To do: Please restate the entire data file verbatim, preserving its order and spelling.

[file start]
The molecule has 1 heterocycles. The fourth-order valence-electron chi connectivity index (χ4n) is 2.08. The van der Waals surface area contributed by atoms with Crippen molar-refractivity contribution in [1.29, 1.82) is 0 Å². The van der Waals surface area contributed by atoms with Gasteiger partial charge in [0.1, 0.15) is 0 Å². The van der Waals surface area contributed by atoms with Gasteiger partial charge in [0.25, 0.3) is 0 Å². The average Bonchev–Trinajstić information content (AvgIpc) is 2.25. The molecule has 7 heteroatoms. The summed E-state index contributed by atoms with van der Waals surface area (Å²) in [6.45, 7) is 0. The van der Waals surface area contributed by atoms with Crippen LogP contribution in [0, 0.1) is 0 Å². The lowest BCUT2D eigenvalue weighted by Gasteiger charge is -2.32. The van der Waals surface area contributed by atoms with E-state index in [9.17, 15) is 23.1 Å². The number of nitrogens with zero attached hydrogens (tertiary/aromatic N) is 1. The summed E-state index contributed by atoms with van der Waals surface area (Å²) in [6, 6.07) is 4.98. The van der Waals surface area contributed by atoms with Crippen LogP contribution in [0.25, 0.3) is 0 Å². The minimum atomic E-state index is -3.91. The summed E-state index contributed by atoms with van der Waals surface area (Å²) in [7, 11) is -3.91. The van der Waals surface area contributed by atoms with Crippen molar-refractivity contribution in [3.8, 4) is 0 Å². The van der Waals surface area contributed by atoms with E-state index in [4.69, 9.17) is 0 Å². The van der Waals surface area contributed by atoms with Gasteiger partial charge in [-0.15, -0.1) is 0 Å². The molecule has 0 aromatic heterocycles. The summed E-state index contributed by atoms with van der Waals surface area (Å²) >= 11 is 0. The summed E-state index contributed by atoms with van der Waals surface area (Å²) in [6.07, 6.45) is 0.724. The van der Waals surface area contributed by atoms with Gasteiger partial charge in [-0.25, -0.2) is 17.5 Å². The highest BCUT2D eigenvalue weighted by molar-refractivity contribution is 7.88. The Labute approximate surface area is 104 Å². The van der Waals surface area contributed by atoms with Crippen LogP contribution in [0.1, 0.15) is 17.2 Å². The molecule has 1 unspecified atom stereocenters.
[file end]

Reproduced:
The molecule has 1 heterocycles. The fourth-order valence-electron chi connectivity index (χ4n) is 2.08. The van der Waals surface area contributed by atoms with Crippen molar-refractivity contribution in [1.29, 1.82) is 0 Å². The van der Waals surface area contributed by atoms with Gasteiger partial charge in [0.1, 0.15) is 0 Å². The van der Waals surface area contributed by atoms with Gasteiger partial charge in [0.25, 0.3) is 0 Å². The average Bonchev–Trinajstić information content (AvgIpc) is 2.25. The molecule has 7 heteroatoms. The summed E-state index contributed by atoms with van der Waals surface area (Å²) in [6.45, 7) is 0. The van der Waals surface area contributed by atoms with Crippen LogP contribution in [0, 0.1) is 0 Å². The lowest BCUT2D eigenvalue weighted by Gasteiger charge is -2.32. The van der Waals surface area contributed by atoms with E-state index in [9.17, 15) is 23.1 Å². The number of nitrogens with zero attached hydrogens (tertiary/aromatic N) is 1. The summed E-state index contributed by atoms with van der Waals surface area (Å²) in [6, 6.07) is 4.98. The van der Waals surface area contributed by atoms with Crippen LogP contribution in [0.25, 0.3) is 0 Å². The minimum atomic E-state index is -3.91. The summed E-state index contributed by atoms with van der Waals surface area (Å²) in [7, 11) is -3.91. The van der Waals surface area contributed by atoms with Crippen molar-refractivity contribution in [3.8, 4) is 0 Å². The van der Waals surface area contributed by atoms with E-state index in [4.69, 9.17) is 0 Å². The van der Waals surface area contributed by atoms with Gasteiger partial charge in [-0.15, -0.1) is 0 Å². The molecule has 0 aromatic heterocycles. The summed E-state index contributed by atoms with van der Waals surface area (Å²) >= 11 is 0. The summed E-state index contributed by atoms with van der Waals surface area (Å²) in [6.07, 6.45) is 0.724. The van der Waals surface area contributed by atoms with Gasteiger partial charge in [-0.25, -0.2) is 17.5 Å². The highest BCUT2D eigenvalue weighted by molar-refractivity contribution is 7.88. The Labute approximate surface area is 104 Å². The van der Waals surface area contributed by atoms with Crippen LogP contribution in [0.1, 0.15) is 17.2 Å². The molecule has 1 unspecified atom stereocenters.